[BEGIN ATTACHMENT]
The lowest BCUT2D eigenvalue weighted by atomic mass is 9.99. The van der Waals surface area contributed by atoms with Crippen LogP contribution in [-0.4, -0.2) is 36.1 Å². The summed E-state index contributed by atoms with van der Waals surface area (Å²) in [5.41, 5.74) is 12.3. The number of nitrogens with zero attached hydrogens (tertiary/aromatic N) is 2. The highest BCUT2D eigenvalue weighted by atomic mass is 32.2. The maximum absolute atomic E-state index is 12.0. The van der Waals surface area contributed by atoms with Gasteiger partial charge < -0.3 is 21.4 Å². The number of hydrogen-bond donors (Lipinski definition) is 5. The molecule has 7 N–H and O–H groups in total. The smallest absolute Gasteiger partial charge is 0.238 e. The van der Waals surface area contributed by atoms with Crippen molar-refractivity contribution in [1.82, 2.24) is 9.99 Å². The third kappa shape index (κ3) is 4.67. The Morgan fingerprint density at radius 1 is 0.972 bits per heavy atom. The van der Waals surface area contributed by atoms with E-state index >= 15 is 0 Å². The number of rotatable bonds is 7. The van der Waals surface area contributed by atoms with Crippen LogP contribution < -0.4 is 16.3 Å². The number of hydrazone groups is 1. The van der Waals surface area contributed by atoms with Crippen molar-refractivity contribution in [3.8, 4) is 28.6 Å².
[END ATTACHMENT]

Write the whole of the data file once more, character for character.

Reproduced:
The lowest BCUT2D eigenvalue weighted by atomic mass is 9.99. The van der Waals surface area contributed by atoms with Crippen LogP contribution in [-0.4, -0.2) is 36.1 Å². The summed E-state index contributed by atoms with van der Waals surface area (Å²) in [5.41, 5.74) is 12.3. The number of nitrogens with zero attached hydrogens (tertiary/aromatic N) is 2. The highest BCUT2D eigenvalue weighted by atomic mass is 32.2. The maximum absolute atomic E-state index is 12.0. The van der Waals surface area contributed by atoms with Gasteiger partial charge < -0.3 is 21.4 Å². The number of hydrogen-bond donors (Lipinski definition) is 5. The molecule has 7 N–H and O–H groups in total. The smallest absolute Gasteiger partial charge is 0.238 e. The van der Waals surface area contributed by atoms with Crippen molar-refractivity contribution in [1.82, 2.24) is 9.99 Å². The third kappa shape index (κ3) is 4.67. The Morgan fingerprint density at radius 1 is 0.972 bits per heavy atom. The van der Waals surface area contributed by atoms with E-state index >= 15 is 0 Å². The number of rotatable bonds is 7. The van der Waals surface area contributed by atoms with Crippen LogP contribution < -0.4 is 16.3 Å². The number of hydrazone groups is 1. The van der Waals surface area contributed by atoms with Crippen molar-refractivity contribution in [3.8, 4) is 28.6 Å².